• In the Star Wars Universe, Hans pistol, the DL-44, is one of the most powerful blaster pistols in the universe. Assuming the holdout weapon the stormtrooper used on Leia was a scout blaster, comparing the two would be similar to comparing a .44 Magnum to a .38 SPL. Also, their different goals: despite their names, the stormtroopers believed in taking prisoners, not disintegrating on sight. These troopers have "recapture alive" as a priority, along with "don't punch holes in the bulkheads we can't repair", so they'd be issued less-powerful weapons. On the other hand, Han is a smuggler who has only one thing he wants to do to any bounty hunter or pirate on his case: KILL. Thus he buys the most powerful blaster he can get in pistol size, and leaves it dialed up to "incinerate". While this may semi-justify this trope, this troper is amazed the stormtrooper actually hit a major character considering the dominant trope in the series.
      • If one applies the gun mechanics from the games to the films, this is justified. Many blasters have different power levels, and heavy blaster pistols like Han's, in particular, can charge up to five charges into a single shot; this is, more often than not, enough for a single-hit-kill. In the movie, one would think Han had plenty of time to charge the shot while talking to Greedo - or maybe he holds a shot pre-charged.
      • Careful observation of where the blaster bolt hits shows it strikes the wall beside Leia. She was hit by the splash damage from the blaster bolt's impact and shrapnel from the wall.
      • Darth Vader stops Han's blaster with one hand, using the Force. The EU offers a couple of explanations, such as a Force power that allowed him to absorb energy on contact and use it to power other Force abilities, and the Knights of the Old Republic game has Force Deflection, which allows the character in question to deflect blaster bolts with their bare hands.

Live Action TV

  • Stargate SG-1, where Jaffa keel over from one hit but the team take multiple hits from the same weapons over the course of the series. It should be noted that three of SG-1 have been killed by staff weapons (and were brought back by Sufficiently Advanced Aliens).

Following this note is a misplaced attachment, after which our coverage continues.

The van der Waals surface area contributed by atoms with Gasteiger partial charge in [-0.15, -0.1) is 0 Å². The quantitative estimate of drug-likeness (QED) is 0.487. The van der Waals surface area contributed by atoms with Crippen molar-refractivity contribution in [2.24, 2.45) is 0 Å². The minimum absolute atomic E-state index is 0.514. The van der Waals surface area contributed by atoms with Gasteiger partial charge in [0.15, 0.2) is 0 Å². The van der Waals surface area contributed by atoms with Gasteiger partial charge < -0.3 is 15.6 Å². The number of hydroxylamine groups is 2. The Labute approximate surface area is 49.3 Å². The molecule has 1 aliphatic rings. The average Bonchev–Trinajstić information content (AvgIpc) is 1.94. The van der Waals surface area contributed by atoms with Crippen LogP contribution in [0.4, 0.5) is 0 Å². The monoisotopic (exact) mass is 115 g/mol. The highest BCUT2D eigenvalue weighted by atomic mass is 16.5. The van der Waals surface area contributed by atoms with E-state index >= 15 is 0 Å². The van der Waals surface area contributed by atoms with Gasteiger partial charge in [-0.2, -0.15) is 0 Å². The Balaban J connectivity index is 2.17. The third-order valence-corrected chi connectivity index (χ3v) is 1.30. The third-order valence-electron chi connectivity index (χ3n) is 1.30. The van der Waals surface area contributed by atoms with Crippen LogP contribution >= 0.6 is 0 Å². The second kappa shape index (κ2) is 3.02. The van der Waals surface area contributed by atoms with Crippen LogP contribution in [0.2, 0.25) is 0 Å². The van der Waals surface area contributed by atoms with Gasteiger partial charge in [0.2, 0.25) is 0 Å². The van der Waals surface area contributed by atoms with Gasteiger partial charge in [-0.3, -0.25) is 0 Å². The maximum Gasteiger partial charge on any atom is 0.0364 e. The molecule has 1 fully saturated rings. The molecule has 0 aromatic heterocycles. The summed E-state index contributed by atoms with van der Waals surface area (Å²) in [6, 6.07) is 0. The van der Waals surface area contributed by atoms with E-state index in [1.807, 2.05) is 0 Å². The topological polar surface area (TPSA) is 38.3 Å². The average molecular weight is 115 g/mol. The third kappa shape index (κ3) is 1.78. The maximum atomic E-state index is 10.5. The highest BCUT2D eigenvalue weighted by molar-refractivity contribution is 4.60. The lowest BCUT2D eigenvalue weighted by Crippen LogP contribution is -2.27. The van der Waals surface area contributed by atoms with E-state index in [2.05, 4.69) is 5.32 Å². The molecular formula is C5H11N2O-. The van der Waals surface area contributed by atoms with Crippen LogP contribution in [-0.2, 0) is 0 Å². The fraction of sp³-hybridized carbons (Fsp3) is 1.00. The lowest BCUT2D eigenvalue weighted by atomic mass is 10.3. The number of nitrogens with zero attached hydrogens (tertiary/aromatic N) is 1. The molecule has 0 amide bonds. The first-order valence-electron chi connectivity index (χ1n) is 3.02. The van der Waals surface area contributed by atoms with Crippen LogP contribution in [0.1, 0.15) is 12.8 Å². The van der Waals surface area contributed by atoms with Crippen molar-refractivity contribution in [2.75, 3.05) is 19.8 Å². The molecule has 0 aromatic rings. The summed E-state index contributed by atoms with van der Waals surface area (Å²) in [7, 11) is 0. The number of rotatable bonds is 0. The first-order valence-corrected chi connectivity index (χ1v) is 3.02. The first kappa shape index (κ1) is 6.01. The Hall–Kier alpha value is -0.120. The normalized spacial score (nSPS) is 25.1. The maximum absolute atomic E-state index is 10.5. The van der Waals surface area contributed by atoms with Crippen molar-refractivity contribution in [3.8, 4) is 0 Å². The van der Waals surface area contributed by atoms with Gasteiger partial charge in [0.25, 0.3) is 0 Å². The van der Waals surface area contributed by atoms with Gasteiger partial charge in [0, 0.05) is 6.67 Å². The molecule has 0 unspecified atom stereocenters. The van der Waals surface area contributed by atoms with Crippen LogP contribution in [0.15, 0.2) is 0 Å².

• One episode hung a lampshade on it by having someone read the long list of injuries O'Neill suffered over the course of his career with the express purpose of pointing out how unusual that was of him.
    • Strangely, Jaffas are supposed to be tougher than humans...
    • However, this could be justified by the fact that the Jaffa rarely do any healing (as in, clean a wound, bandage it, bedrest etc.). Bullets are repeatedly shown to be much more deadly than the staff weapons. When someone in the SGC is hit, they are given first aid and are transported to the infirmary as soon as possible. Apparently even though Jaffa are tougher, they can be killed by a few bullets just as easily as an ordinary human - most of their "toughness" is more about strength (useless in ranged fight) and resistance to illness (would help recovery but is pretty much useless if you bleed out in just a few minutes).
  • Supernatural: While the Winchester boys's various weapons work pretty reliably on the bad guys, Sam and Dean themselves have managed to survive car crashes, bullet wounds, head trauma and strangulation (among many, many other mishaps) with, at worst, a broken bone.
  • Tended to happen on Star Trek, especially Voyager and Enterprise. A single phaser shot would kill an enemy mook no problem, but anyone with their name in the credits rarely suffered more than shoulder and leg hits that were completely cured. If you didn't have your name in the credits, you usually aren't so lucky, particularly if you happen to be wearing a gold or red shirt at the time. Nog learn this the hard way, when he lost a leg.
    • Quite a few episodes have main characters taking a phaser (or whatever energy weapons) hit at center of mass in the chest, point blank range only to be barely inconvenienced (at most they'll be knocked out for a bit or have to limp).
      • One of the best examples was in a Voyager episode. A nameless Gold-shirt was hit in the shoulder by a small pistol and instantly died, proving the weapons weren't on stun. Chakotay took a blast from a large rifle directly to his center mass... and woke up with a headache. It did do some nerve damage however that unless treated could eventually kill him, but the fact it didn't kill him outright is rather ridiculous.